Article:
A History of Public HealthBy George Rosen
- Author: George Rosen
- Binding: Paperback
- Publisher: Johns Hopkins University Press
- Published: 1993-07-01
- Edition: Expanded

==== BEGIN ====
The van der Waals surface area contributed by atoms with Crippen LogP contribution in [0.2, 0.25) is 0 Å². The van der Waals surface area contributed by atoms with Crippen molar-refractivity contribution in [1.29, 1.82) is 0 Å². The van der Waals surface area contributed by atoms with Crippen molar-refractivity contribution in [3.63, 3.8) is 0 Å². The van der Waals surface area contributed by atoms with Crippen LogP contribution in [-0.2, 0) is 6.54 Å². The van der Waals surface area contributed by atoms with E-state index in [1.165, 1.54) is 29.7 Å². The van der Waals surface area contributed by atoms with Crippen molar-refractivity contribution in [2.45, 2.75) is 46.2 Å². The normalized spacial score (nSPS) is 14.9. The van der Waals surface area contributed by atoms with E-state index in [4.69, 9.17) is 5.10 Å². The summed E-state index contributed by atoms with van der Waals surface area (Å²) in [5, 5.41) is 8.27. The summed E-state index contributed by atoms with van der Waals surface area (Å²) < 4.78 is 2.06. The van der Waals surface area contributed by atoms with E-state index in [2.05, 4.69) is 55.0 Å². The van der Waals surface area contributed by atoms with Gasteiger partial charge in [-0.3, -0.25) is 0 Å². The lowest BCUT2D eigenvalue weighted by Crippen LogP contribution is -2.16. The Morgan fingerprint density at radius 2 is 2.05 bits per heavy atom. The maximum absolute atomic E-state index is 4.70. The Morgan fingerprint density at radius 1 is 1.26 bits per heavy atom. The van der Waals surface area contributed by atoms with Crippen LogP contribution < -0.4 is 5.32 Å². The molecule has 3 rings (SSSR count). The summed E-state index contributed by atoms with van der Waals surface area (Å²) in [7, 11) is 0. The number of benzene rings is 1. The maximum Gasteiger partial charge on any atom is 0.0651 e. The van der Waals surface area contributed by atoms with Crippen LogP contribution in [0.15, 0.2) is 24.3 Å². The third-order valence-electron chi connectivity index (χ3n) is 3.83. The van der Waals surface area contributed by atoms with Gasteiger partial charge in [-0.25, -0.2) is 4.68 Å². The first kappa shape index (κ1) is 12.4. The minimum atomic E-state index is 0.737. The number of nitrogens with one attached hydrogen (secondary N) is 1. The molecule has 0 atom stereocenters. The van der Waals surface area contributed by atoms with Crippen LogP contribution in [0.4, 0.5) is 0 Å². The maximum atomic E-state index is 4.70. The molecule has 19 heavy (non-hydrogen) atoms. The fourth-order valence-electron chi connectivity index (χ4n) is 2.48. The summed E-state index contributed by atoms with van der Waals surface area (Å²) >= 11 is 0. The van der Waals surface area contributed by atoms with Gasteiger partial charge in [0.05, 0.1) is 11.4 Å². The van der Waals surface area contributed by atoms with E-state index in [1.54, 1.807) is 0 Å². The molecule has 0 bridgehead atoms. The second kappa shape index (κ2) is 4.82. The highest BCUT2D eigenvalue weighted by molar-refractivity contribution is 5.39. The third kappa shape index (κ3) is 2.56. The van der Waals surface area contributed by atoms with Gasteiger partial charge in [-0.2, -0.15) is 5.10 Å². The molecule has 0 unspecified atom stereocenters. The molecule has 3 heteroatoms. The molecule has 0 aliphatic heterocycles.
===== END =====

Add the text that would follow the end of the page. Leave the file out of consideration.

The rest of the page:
Since its publication in 1958, George Rosen's classic treatise has remained the only comprehensive international account of the history of public health. Long available only through antiquarian bookstores, A History of Public Health now returns to print in a paperback edition that supplements the original text with Elizabeth Fee's new introduction and Edward T. Morman's biographical essay and bibliography. George Rosen discusses the evolution of public health in classical Greece, imperial Rome, England, France, Spain, Italy, Germany, the United States, and other countries. He also presents the lives and history-making contributions of the great figures in public health. Approaching the subject from a broad point of view, Rosen considers community health problems of different periods in terms of their political, social, and economic patterns. Among the topics discussed are the prevalence of disease, the water supply and sewage disposal, epidemiological theory, maternal and child health, nutrition, occupational health, health education, public health administration, communicable disease control, medical care, statistics, public policy, and medical geography. A new introduction by Elizabeth Fee places the work in the context of both the earlier and later historiography of public health. Fee identifies Rosen's agenda in relation to trends in medical history and the politics of public health in the 1950s. She also assesses the impact of Rosen's book and identifies new problems in public health that have arisen since its first publication.